PITTSFIELD - Rocky Daley's first baseball coach was his future father-in-law. But when you think about it, how hard is it to bump into a Steinman? We all do sooner or later. But when you think about what I just said to think about, it is harder to run into a Steinman when you are not near a basketball court. Because that's where you find Steinmans. Certainly not on baseball fields.

Daley had many incarnations on the diamond. He was a key cog on the Pittsfield West Little League all-star team that won a state title in 1974, while later coaching the sport at Lenox High and serving as player-coach for the semipro Dalton Collegians. He also enjoyed a stellar baseball career at Pittsfield High and Boston College.

And as an 8-year-old player in the city's minor league he was coached by Edwin "Butch" Steinman, whose 4-year-old tag-along daughter, Heidi, would marry Daley years later.

"I probably teased her back then," Rocky said. "Who knows? We used to practice at the St. Mark's field and she would come along and play on the swings."

It's a tale worth telling because It's one of the few, if any, stories told about a Steinman that doesn't involve basketball. In fact, Daley, who teaches at Nessacus Middle School in Dalton, has been reduced from "Mr. Baseball" to simply Bryce's dad or Peyton and Scott's uncle.

Bryce Daley is a freshman standout guard for Pittsfield High and also a member of the nationally ranked Albany City Rocks, an AAU team that has seen some of its players reach the professional ranks.

Scott and Peyton Steinman play respectively for the PHS boys' and girls' teams. Scott's a junior and Peyton a talented freshman. Both are the children of Brett and Shannon (Blake) Steinman. Mom and Dad played hoops for St. Joe.

Deane Steinman's son, Luke, plays JV ball for Wahconah Regional.

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The late Lois Landy was an only child. She married Butch, who for all intent and purpose grew up an only child. His sister was 11 years his senior. They must have been lonely in their youth, because they gave the city eight wonderful children, all of whom played basketball locally.

The Steinmans, in order, were the late Scott, Todd, Heidi, Brett, Kipp, Shane, Deane and Hollie. Scott and the two girls played at Taconic, while the other five boys were standouts for Paul Procopio's teams at St. Joe.

The basketball legacy the family shares, said Brett, is something they all find comfortable. His own four sons and daughter were all given a chance to seek other athletic pursuits, but basketball, he said, "was something they all took to."

Oldest son Keelan, now 24, played at PHS, while Scott is a teammate of his cousin Bryce. Younger boys Brett Jr. and London are also actively involved with the sport.

Heidi was a cheerleader for three years before giving in to the athletic pull provided by older brothers Scott and Todd. She contributed well to coach Joe Racicot's 1984 team during her senior year.

Hollie, meanwhile, became a 1,000-point scorer at THS and is a member of the county girls' basketball Hall of Fame.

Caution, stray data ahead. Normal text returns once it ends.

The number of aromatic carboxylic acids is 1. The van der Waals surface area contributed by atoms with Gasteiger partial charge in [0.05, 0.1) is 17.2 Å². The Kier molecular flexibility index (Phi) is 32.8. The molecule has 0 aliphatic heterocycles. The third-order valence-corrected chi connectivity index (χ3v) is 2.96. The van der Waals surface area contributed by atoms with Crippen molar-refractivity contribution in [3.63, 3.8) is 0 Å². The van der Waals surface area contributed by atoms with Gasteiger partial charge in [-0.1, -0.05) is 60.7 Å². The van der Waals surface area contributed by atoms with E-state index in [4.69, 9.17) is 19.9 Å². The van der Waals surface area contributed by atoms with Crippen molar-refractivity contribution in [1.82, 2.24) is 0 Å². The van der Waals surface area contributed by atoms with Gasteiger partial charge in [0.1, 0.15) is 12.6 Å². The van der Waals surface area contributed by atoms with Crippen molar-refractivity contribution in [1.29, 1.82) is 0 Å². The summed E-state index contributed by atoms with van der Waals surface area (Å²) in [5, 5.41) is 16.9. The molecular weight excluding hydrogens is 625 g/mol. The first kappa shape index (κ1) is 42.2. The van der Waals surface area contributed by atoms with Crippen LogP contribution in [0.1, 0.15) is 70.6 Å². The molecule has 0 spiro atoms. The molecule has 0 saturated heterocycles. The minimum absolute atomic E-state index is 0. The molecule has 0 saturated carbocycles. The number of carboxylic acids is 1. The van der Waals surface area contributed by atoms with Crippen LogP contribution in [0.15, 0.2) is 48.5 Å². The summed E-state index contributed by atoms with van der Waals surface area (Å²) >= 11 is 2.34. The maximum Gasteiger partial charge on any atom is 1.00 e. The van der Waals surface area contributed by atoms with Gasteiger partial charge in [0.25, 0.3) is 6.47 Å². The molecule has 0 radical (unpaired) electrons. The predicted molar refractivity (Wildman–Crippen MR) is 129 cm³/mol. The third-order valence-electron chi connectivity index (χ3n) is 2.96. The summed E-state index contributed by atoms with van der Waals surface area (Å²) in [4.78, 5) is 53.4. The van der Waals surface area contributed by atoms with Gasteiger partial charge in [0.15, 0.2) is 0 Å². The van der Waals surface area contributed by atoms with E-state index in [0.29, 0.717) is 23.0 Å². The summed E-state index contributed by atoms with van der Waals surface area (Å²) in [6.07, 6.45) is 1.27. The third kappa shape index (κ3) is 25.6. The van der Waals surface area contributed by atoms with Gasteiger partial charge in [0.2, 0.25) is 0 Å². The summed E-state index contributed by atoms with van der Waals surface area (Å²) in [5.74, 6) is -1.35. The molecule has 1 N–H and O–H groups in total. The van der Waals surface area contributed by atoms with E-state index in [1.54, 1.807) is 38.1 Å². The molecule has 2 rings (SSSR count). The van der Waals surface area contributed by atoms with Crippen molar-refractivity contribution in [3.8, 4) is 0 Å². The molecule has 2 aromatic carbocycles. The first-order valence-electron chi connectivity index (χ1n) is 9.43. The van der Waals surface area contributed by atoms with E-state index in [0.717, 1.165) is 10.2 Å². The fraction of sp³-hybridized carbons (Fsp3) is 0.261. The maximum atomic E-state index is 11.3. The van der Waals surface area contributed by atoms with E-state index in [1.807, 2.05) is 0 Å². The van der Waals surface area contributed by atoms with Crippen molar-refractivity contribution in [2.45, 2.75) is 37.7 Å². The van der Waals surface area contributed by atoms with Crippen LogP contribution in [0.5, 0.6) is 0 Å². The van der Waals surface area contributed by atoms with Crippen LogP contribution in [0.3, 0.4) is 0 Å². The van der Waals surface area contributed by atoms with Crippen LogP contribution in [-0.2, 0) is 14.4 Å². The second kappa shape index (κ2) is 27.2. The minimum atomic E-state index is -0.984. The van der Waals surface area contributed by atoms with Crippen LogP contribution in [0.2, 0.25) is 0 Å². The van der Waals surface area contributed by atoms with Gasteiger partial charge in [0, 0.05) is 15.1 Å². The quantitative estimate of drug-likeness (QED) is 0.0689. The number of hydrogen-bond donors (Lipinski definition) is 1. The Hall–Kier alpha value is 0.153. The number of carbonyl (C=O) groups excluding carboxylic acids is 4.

Brett said Heidi had no choice but to trade in the pompoms for a uniform.

"Scott and Todd were playing ahead of her and it's hard to grow up in a house full of boys and not feel that athletic urge," he said.

"A lot of my friends were surprised," said Heidi, who would follow her brothers to nearby Dorothy Amos Park on lower West Street to do what the boys did. Play ball. Even a little tackle football from time to time was on the agenda.

"Yeah," said Brett. "She mixed it up with us. I'll say this. Most of us tried different organized sports like football and baseball, but basketball stuck. It's what made us the happiest. We gravitated toward it."

And now his own daughter mixes it up with her brothers.

"We take Peyton to the Boys and Girls Club to scrimmage," Brett said. "She looks for boys to play against. I don't discourage that."

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Rocky Daley was hoping that his son Bryce might want to pick up the baseball and bat one day. The ball glove, he thinks, is lost in the garage. So, maybe Rocky shouldn't have named his son after former Valpraiso hoop legend Bryce Drew, who electrified the first two rounds of the NCAA tournament in March of 1998, nailing a buzzer-beater to lead his low-seeded team to a win, and then keeping the hot hand in a second-round victory.

"The name stuck with me," said Rocky, who said there is a picture of Drew taped to the kitchen table where Bryce sits and eats his meals. "Bryce was born that next September and Bryce it was."

Rocky and Heidi's daughter, Shae, 14, has found dance to be her athletic liking. The television was showing a UConn women's basketball game when Heidi heard the name of UConn standout Shea Ralph. The sound eventually faded, the name didn't.

"We reversed the last two vowels," Rocky said. "I was afraid people would think I named her after Shea Stadium in New York. But Shae was Heidi's call."

Brett said his and Shannon's quintet -- hey, that's five for a basketball team, but it wasn't planned that way -- were also named creatively. But Keelan, he said, came from one of those baby books with all the names.

"Oh yeah," said Rocky, "The one that if you don't buy it you feel like a crappy parent."

But Brett didn't go to the book for the next four. Scott is named for his late brother, while Peyton is named for NFL star quarterback Peyton Manning. Brett Jr., well, that's obvious. London? How about linebacker London Fletcher from the St. Louis Rams, Brett's favorite football team.

So, it's March. And that means serious basketball. What better time of the year than now to proclaim the Steinmans and their extended family as city treasures. Good players, but more importantly, good people. And a basketball legacy that remains intact and still in progress.

Brian Sullivan can be reached at mariavicsullivan@yahoo.com.